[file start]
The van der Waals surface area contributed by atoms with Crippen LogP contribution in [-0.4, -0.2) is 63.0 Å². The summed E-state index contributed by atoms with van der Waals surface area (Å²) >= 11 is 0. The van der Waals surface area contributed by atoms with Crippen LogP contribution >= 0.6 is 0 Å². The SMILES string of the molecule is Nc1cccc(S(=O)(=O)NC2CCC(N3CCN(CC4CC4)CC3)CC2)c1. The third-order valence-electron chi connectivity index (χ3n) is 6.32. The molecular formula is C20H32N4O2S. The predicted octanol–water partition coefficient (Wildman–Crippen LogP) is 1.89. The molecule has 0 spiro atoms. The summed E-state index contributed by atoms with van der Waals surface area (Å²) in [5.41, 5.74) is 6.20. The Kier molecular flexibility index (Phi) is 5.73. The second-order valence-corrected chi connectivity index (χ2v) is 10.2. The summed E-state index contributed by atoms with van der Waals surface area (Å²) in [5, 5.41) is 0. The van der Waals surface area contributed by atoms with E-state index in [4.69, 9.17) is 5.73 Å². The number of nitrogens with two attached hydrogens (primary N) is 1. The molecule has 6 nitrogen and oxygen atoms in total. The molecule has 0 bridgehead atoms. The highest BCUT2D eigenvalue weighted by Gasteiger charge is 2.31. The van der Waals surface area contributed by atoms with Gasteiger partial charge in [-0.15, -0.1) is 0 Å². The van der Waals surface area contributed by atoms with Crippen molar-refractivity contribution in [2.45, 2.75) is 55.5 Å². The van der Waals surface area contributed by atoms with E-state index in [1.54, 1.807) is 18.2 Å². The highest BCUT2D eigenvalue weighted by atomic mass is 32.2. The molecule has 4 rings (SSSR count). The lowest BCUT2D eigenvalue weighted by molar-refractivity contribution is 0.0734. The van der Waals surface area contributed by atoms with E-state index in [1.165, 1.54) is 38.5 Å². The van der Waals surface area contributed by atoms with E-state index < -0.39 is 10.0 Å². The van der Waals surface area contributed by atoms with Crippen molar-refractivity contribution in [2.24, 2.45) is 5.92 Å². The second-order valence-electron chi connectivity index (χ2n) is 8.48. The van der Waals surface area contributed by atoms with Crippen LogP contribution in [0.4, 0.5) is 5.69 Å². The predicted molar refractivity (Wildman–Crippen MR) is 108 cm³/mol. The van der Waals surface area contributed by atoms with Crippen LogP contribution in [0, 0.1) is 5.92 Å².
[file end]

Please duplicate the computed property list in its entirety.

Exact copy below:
The van der Waals surface area contributed by atoms with Crippen LogP contribution in [-0.4, -0.2) is 63.0 Å². The summed E-state index contributed by atoms with van der Waals surface area (Å²) >= 11 is 0. The van der Waals surface area contributed by atoms with Crippen LogP contribution >= 0.6 is 0 Å². The SMILES string of the molecule is Nc1cccc(S(=O)(=O)NC2CCC(N3CCN(CC4CC4)CC3)CC2)c1. The third-order valence-electron chi connectivity index (χ3n) is 6.32. The molecular formula is C20H32N4O2S. The predicted octanol–water partition coefficient (Wildman–Crippen LogP) is 1.89. The molecule has 0 spiro atoms. The summed E-state index contributed by atoms with van der Waals surface area (Å²) in [5.41, 5.74) is 6.20. The Kier molecular flexibility index (Phi) is 5.73. The second-order valence-corrected chi connectivity index (χ2v) is 10.2. The summed E-state index contributed by atoms with van der Waals surface area (Å²) in [5, 5.41) is 0. The van der Waals surface area contributed by atoms with E-state index in [4.69, 9.17) is 5.73 Å². The number of nitrogens with two attached hydrogens (primary N) is 1. The molecule has 6 nitrogen and oxygen atoms in total. The molecule has 0 bridgehead atoms. The highest BCUT2D eigenvalue weighted by Gasteiger charge is 2.31. The van der Waals surface area contributed by atoms with Gasteiger partial charge in [-0.15, -0.1) is 0 Å². The van der Waals surface area contributed by atoms with Crippen molar-refractivity contribution in [2.45, 2.75) is 55.5 Å². The van der Waals surface area contributed by atoms with E-state index in [1.54, 1.807) is 18.2 Å². The highest BCUT2D eigenvalue weighted by atomic mass is 32.2. The molecule has 4 rings (SSSR count). The lowest BCUT2D eigenvalue weighted by molar-refractivity contribution is 0.0734. The van der Waals surface area contributed by atoms with E-state index in [1.165, 1.54) is 38.5 Å². The van der Waals surface area contributed by atoms with E-state index < -0.39 is 10.0 Å². The van der Waals surface area contributed by atoms with Crippen molar-refractivity contribution in [2.24, 2.45) is 5.92 Å². The second-order valence-electron chi connectivity index (χ2n) is 8.48. The van der Waals surface area contributed by atoms with Crippen LogP contribution in [0.4, 0.5) is 5.69 Å². The predicted molar refractivity (Wildman–Crippen MR) is 108 cm³/mol. The van der Waals surface area contributed by atoms with Crippen LogP contribution in [0, 0.1) is 5.92 Å².